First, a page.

But the pond shouldn't be distracted by radical dreams, because what's interesting in all this is Kelly's attempts to come to terms with Malcolmisms about things like the dismissal and the republic, and to explain how really, deep down, Malware remains aligned with the stars, and the Abbotts and the Howards, and everything's going well in the garden and with the vegetables and the fruits and the soil and the seasons ...

Of course, there's an ominous note at the end ... The conservatives lie and wait - they believe, sooner or later, Turnbull will misstep, big time. They might be right - but it didn't happen this week.

But that proves just how irrelevant Kelly is, as outdated as his carry-on about the dismissal.

Malware has already made a big misstep - the NBN is an ongoing disaster which will only reveal its infinite follies and rich betrayals over the years - and besides Kelly's line could be turned around for this man of all seasons ...

It's not just the conservatives that lie in wait ... it's also anyone who expects things to be done.

What happens if the Queen carks it and Chuck ascends the throne? Where will Malware be then? What happens if a vile campaign of fear and loathing leads to a vote against gay marriage? Where will Malware be then? What happens if tax reform mainly amounts to a GST slug? What happens if stripping weekend entitlements turns the country even more towards the employment practices of the United States? As if we didn't already have enough 7-Eleven examples ...

Slowly but surely, Turnbull is building up a log of claims, many of which he will be unable to deliver, and then Kelly explaining how conservatives got it wrong on the dismissal for forty years  will seem like a passing dream.

The best thing Malware has going for him is Bill Shorten, which says much about the tragedy of Labor but also about the exceptionally easy situation Turnbull currently finds himself in ... until the crunch comes.

Kelly probably doesn't realise the disservice he does by scribbling this sort of nonsense ...

Turnbull nominated national security and economic management. He could have been Abbott or Howard...

Well security takes many forms, as does economic management, and saying Turnbull is just like yesterday's men shows that all Turnbull's talk of agility and innovation and mobility is wasted on aged reptiles shouting at clouds ...

It's taken the reptiles of Oz forty years to come to understand that the dismissal was a flagrant abuse of power and that the monarchy is a useless irrelevance and that Chuck might well be its final undoing, so we'll probably have to wait forty years more for them to discover the enormous stupidity of many of their current positions ...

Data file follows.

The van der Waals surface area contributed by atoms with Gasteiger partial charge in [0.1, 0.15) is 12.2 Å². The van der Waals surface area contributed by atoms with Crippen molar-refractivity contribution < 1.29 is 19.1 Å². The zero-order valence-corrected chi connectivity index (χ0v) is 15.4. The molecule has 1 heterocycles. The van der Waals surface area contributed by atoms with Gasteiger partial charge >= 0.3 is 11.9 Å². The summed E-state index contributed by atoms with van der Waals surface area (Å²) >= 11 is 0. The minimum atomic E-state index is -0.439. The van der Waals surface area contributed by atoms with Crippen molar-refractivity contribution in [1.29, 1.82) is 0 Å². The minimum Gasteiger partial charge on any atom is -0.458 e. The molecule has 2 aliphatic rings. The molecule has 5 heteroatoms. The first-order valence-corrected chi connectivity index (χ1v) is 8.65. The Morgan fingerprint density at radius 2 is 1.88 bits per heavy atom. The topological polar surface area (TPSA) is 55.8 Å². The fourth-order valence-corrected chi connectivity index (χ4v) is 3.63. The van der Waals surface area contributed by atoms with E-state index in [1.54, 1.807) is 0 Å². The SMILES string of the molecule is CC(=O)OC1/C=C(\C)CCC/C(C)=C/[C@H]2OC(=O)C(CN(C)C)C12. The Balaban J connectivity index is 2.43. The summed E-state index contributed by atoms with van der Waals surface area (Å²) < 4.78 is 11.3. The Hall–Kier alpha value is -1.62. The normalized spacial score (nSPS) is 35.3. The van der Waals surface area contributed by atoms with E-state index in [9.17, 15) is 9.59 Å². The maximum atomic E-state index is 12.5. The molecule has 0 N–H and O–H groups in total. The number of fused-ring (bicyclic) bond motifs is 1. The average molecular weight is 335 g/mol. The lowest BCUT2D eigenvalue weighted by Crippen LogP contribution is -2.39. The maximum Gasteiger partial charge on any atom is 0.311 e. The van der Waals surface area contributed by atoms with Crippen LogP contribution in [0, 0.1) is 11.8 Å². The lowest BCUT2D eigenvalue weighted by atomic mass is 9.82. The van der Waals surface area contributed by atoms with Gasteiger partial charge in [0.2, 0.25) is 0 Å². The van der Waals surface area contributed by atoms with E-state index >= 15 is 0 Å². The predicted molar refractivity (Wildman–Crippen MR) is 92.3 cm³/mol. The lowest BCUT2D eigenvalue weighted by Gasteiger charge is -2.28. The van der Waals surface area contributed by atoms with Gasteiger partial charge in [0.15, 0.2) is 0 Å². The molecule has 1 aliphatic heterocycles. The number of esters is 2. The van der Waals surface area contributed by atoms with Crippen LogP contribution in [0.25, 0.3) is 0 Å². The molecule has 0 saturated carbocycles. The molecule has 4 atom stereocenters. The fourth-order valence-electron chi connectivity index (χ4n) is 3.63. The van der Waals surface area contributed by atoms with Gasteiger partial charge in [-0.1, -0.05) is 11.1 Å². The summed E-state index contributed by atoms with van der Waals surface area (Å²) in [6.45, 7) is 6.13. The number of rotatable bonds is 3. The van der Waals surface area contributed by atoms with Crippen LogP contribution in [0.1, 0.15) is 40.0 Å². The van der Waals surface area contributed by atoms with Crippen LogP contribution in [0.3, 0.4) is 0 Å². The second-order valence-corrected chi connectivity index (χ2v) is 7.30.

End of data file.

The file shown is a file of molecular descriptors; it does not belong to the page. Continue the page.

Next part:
Climate science anyone? Alas poor Chuck, all they care about is your crowd potential, and not your message ...

Luckily the pond will be long gone, but still hungers to see the day that The Australian will be recalled in its dying days - all things must pass - as a radical newspaper ...

And so to a joke doing the rounds on twitter, which the pond recycles only because the twitterati irritate the reptiles so .... what an elegant simplicity it has ...


  1. Reading accounts of the goings-on in the Prime Ministerial apartments on the evening of the Great Deposing remind me of the chapter in Wind in the Willows when the partying stoats and weasels are driven out of Toad Hall.

    All that squealing, body tackling, snapped ligamenture, broken furniture, wine poured on chairs, cussing and caterwauling brings to mind sharp whiskery snouts and long slithery tails. Such anger because the fine-suited, silver-tongued Malcolm Toad was back.

    Now who is Ratty? Sinodinos? And Moley? Can only be Andrew Robb.

    Miss pp

  2. How could the events of November 1975 have damaged the fabric of the nation? Labor was reduced to its rightful place - as a rump - and the Libs got power. Isn't that the natural state of the fabric?

    This has been my belief since at least 1988: John Howard is an evil, evil man. Sure, Fraser acted like a turd over the events of 75, Abbott is and always has been a brainless twit, but Howard is (and remains!) the root of all things evil in Australia.

    1. I'd agree with that. Fraser and Gough set up a processing system for Vietnamese refugees in defiance of demagogue politics. Howard opposed it in Cabinet. Fraser later gave much credit to Gough's courage for bipartisan effort because a public campaign would've damaged Labor's support base, Howard as a polling nerd knew that and made his first stab at it trying to revive White Australia immigration policies in 80s.